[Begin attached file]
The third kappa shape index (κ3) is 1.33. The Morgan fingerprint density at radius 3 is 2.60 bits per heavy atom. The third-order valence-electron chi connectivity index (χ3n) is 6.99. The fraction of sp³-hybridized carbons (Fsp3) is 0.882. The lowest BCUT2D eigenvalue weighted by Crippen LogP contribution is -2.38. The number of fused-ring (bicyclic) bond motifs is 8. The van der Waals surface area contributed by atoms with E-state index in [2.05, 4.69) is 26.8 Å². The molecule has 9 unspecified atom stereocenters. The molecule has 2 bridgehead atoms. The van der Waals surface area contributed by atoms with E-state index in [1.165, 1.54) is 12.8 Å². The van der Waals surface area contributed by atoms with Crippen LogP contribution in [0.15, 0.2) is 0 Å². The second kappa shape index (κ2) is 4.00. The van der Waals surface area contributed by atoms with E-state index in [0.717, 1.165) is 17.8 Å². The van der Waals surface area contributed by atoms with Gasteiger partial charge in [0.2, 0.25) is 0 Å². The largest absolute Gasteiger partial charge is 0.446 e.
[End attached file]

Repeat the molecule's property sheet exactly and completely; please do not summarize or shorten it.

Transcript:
The third kappa shape index (κ3) is 1.33. The Morgan fingerprint density at radius 3 is 2.60 bits per heavy atom. The third-order valence-electron chi connectivity index (χ3n) is 6.99. The fraction of sp³-hybridized carbons (Fsp3) is 0.882. The lowest BCUT2D eigenvalue weighted by Crippen LogP contribution is -2.38. The number of fused-ring (bicyclic) bond motifs is 8. The van der Waals surface area contributed by atoms with E-state index in [2.05, 4.69) is 26.8 Å². The molecule has 9 unspecified atom stereocenters. The molecule has 2 bridgehead atoms. The van der Waals surface area contributed by atoms with E-state index in [1.165, 1.54) is 12.8 Å². The van der Waals surface area contributed by atoms with Crippen LogP contribution in [0.15, 0.2) is 0 Å². The second kappa shape index (κ2) is 4.00. The van der Waals surface area contributed by atoms with E-state index in [0.717, 1.165) is 17.8 Å². The van der Waals surface area contributed by atoms with Gasteiger partial charge in [0.2, 0.25) is 0 Å². The largest absolute Gasteiger partial charge is 0.446 e.